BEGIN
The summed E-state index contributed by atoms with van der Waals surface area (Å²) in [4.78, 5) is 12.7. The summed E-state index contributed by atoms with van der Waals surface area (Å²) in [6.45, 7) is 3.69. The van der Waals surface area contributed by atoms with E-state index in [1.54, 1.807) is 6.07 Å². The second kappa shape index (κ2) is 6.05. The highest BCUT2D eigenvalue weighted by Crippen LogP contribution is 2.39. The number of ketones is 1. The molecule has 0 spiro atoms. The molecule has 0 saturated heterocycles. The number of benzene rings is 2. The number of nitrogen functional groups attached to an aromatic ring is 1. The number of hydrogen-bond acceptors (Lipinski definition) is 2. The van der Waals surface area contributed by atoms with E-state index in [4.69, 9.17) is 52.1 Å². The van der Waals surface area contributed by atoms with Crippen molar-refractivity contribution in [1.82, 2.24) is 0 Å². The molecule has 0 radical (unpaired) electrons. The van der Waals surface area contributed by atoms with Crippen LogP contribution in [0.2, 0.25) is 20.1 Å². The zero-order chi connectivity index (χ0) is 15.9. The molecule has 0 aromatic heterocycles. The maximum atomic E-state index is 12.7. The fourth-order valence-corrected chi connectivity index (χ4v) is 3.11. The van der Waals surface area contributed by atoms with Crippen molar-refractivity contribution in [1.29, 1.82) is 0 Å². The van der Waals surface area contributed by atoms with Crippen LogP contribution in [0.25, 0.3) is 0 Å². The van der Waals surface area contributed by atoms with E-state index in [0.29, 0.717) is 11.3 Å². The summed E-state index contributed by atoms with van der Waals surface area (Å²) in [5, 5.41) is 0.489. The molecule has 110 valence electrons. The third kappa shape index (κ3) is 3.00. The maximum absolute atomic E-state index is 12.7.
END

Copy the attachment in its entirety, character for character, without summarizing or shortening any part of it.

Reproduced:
The summed E-state index contributed by atoms with van der Waals surface area (Å²) in [4.78, 5) is 12.7. The summed E-state index contributed by atoms with van der Waals surface area (Å²) in [6.45, 7) is 3.69. The van der Waals surface area contributed by atoms with E-state index in [1.54, 1.807) is 6.07 Å². The second kappa shape index (κ2) is 6.05. The highest BCUT2D eigenvalue weighted by Crippen LogP contribution is 2.39. The number of ketones is 1. The molecule has 0 spiro atoms. The molecule has 0 saturated heterocycles. The number of benzene rings is 2. The number of nitrogen functional groups attached to an aromatic ring is 1. The number of hydrogen-bond acceptors (Lipinski definition) is 2. The van der Waals surface area contributed by atoms with E-state index in [4.69, 9.17) is 52.1 Å². The van der Waals surface area contributed by atoms with Crippen molar-refractivity contribution in [1.82, 2.24) is 0 Å². The molecule has 0 radical (unpaired) electrons. The van der Waals surface area contributed by atoms with Crippen LogP contribution in [0.2, 0.25) is 20.1 Å². The zero-order chi connectivity index (χ0) is 15.9. The molecule has 0 aromatic heterocycles. The maximum atomic E-state index is 12.7. The fourth-order valence-corrected chi connectivity index (χ4v) is 3.11. The van der Waals surface area contributed by atoms with Crippen molar-refractivity contribution in [1.29, 1.82) is 0 Å². The van der Waals surface area contributed by atoms with Crippen LogP contribution in [0.25, 0.3) is 0 Å². The van der Waals surface area contributed by atoms with E-state index in [0.29, 0.717) is 11.3 Å². The summed E-state index contributed by atoms with van der Waals surface area (Å²) in [5, 5.41) is 0.489. The molecule has 110 valence electrons. The third kappa shape index (κ3) is 3.00. The maximum absolute atomic E-state index is 12.7.